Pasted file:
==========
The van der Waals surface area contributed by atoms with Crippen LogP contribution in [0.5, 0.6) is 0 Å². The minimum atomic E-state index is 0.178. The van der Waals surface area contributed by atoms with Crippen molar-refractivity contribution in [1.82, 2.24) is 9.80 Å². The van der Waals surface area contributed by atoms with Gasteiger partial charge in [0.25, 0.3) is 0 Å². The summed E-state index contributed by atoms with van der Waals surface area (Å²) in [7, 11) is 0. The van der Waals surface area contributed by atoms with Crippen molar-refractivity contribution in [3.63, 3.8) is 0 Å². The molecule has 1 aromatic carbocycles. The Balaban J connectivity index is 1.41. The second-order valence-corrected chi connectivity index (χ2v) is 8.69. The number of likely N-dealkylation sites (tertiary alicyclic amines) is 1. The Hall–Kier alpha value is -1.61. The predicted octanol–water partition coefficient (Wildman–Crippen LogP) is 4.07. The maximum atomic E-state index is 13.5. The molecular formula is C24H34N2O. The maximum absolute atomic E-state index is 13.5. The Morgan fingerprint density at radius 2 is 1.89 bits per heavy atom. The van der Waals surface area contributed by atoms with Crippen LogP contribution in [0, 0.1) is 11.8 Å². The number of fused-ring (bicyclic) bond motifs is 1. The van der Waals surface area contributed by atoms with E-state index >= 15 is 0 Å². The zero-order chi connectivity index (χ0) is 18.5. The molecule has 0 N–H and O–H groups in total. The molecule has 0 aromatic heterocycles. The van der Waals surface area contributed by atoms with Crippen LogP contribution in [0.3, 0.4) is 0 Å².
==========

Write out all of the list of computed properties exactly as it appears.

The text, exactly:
The van der Waals surface area contributed by atoms with Crippen LogP contribution in [0.5, 0.6) is 0 Å². The minimum atomic E-state index is 0.178. The van der Waals surface area contributed by atoms with Crippen molar-refractivity contribution in [1.82, 2.24) is 9.80 Å². The van der Waals surface area contributed by atoms with Gasteiger partial charge in [0.25, 0.3) is 0 Å². The summed E-state index contributed by atoms with van der Waals surface area (Å²) in [7, 11) is 0. The van der Waals surface area contributed by atoms with Crippen molar-refractivity contribution in [3.63, 3.8) is 0 Å². The molecule has 1 aromatic carbocycles. The Balaban J connectivity index is 1.41. The second-order valence-corrected chi connectivity index (χ2v) is 8.69. The number of likely N-dealkylation sites (tertiary alicyclic amines) is 1. The Hall–Kier alpha value is -1.61. The predicted octanol–water partition coefficient (Wildman–Crippen LogP) is 4.07. The maximum atomic E-state index is 13.5. The molecular formula is C24H34N2O. The maximum absolute atomic E-state index is 13.5. The Morgan fingerprint density at radius 2 is 1.89 bits per heavy atom. The van der Waals surface area contributed by atoms with Crippen LogP contribution in [0, 0.1) is 11.8 Å². The number of fused-ring (bicyclic) bond motifs is 1. The van der Waals surface area contributed by atoms with E-state index >= 15 is 0 Å². The zero-order chi connectivity index (χ0) is 18.5. The molecule has 0 N–H and O–H groups in total. The molecule has 0 aromatic heterocycles. The van der Waals surface area contributed by atoms with Crippen LogP contribution in [0.3, 0.4) is 0 Å².